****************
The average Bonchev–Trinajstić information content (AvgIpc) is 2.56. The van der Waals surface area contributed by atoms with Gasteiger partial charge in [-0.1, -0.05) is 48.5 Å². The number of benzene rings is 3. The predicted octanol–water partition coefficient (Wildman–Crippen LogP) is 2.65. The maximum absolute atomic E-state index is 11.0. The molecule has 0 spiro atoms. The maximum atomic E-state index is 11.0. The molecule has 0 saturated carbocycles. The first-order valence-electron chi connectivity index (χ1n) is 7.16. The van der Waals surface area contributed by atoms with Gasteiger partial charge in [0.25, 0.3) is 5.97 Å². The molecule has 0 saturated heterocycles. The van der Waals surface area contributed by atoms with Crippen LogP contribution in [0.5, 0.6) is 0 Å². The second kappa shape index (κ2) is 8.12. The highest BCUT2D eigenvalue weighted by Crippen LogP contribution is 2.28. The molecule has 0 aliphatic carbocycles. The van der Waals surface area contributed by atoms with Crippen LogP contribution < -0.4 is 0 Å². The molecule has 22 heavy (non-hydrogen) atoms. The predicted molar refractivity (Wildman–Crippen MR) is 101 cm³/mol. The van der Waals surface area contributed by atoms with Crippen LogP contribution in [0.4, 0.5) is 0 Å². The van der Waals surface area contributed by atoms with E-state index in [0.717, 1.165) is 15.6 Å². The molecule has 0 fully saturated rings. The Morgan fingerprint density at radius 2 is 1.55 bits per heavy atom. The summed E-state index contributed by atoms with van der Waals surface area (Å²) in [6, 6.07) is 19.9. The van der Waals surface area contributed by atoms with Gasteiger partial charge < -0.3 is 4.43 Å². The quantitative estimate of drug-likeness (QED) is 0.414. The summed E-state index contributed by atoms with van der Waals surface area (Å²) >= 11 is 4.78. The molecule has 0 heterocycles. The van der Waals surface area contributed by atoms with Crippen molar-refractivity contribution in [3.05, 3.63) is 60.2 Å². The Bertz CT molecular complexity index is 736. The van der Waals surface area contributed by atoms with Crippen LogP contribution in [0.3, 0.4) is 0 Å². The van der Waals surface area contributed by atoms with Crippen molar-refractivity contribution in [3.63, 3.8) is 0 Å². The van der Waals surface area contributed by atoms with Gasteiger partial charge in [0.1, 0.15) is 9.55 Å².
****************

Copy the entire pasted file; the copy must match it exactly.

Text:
The average Bonchev–Trinajstić information content (AvgIpc) is 2.56. The van der Waals surface area contributed by atoms with Gasteiger partial charge in [-0.1, -0.05) is 48.5 Å². The number of benzene rings is 3. The predicted octanol–water partition coefficient (Wildman–Crippen LogP) is 2.65. The maximum absolute atomic E-state index is 11.0. The molecule has 0 spiro atoms. The maximum atomic E-state index is 11.0. The molecule has 0 saturated carbocycles. The first-order valence-electron chi connectivity index (χ1n) is 7.16. The van der Waals surface area contributed by atoms with Gasteiger partial charge in [0.25, 0.3) is 5.97 Å². The molecule has 0 saturated heterocycles. The van der Waals surface area contributed by atoms with Crippen LogP contribution in [0.5, 0.6) is 0 Å². The second kappa shape index (κ2) is 8.12. The highest BCUT2D eigenvalue weighted by Crippen LogP contribution is 2.28. The molecule has 0 aliphatic carbocycles. The van der Waals surface area contributed by atoms with Crippen LogP contribution < -0.4 is 0 Å². The molecule has 22 heavy (non-hydrogen) atoms. The predicted molar refractivity (Wildman–Crippen MR) is 101 cm³/mol. The van der Waals surface area contributed by atoms with Crippen LogP contribution in [0.4, 0.5) is 0 Å². The van der Waals surface area contributed by atoms with E-state index in [0.717, 1.165) is 15.6 Å². The molecule has 0 fully saturated rings. The Morgan fingerprint density at radius 2 is 1.55 bits per heavy atom. The summed E-state index contributed by atoms with van der Waals surface area (Å²) in [6, 6.07) is 19.9. The van der Waals surface area contributed by atoms with Gasteiger partial charge < -0.3 is 4.43 Å². The quantitative estimate of drug-likeness (QED) is 0.414. The summed E-state index contributed by atoms with van der Waals surface area (Å²) >= 11 is 4.78. The molecule has 0 heterocycles. The van der Waals surface area contributed by atoms with Crippen molar-refractivity contribution in [3.05, 3.63) is 60.2 Å². The Bertz CT molecular complexity index is 736. The van der Waals surface area contributed by atoms with Crippen LogP contribution in [0.3, 0.4) is 0 Å². The van der Waals surface area contributed by atoms with Crippen molar-refractivity contribution in [3.63, 3.8) is 0 Å². The van der Waals surface area contributed by atoms with Gasteiger partial charge in [0.1, 0.15) is 9.55 Å².